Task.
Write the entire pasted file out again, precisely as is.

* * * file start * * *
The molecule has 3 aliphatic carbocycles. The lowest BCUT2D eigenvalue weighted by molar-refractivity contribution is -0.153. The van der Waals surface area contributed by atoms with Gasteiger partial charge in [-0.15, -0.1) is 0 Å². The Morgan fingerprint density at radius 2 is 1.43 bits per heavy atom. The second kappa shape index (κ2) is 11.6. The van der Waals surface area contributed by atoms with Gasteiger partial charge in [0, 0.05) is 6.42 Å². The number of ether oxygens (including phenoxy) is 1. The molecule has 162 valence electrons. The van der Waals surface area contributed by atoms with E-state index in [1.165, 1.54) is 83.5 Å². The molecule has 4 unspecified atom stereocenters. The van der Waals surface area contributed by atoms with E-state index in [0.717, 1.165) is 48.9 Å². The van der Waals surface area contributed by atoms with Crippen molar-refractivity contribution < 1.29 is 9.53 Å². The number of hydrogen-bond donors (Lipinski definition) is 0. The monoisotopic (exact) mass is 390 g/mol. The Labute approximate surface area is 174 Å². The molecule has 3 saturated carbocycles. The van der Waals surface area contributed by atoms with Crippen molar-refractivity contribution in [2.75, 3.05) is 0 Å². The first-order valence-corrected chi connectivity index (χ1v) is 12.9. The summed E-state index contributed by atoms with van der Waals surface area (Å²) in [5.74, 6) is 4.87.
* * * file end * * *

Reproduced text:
The molecule has 3 aliphatic carbocycles. The lowest BCUT2D eigenvalue weighted by molar-refractivity contribution is -0.153. The van der Waals surface area contributed by atoms with Gasteiger partial charge in [-0.15, -0.1) is 0 Å². The Morgan fingerprint density at radius 2 is 1.43 bits per heavy atom. The second kappa shape index (κ2) is 11.6. The van der Waals surface area contributed by atoms with Gasteiger partial charge in [0, 0.05) is 6.42 Å². The number of ether oxygens (including phenoxy) is 1. The molecule has 162 valence electrons. The van der Waals surface area contributed by atoms with E-state index in [1.165, 1.54) is 83.5 Å². The molecule has 4 unspecified atom stereocenters. The van der Waals surface area contributed by atoms with E-state index in [0.717, 1.165) is 48.9 Å². The van der Waals surface area contributed by atoms with Crippen molar-refractivity contribution < 1.29 is 9.53 Å². The number of hydrogen-bond donors (Lipinski definition) is 0. The monoisotopic (exact) mass is 390 g/mol. The Labute approximate surface area is 174 Å². The molecule has 3 saturated carbocycles. The van der Waals surface area contributed by atoms with Crippen molar-refractivity contribution in [2.75, 3.05) is 0 Å². The first-order valence-corrected chi connectivity index (χ1v) is 12.9. The summed E-state index contributed by atoms with van der Waals surface area (Å²) in [5.74, 6) is 4.87.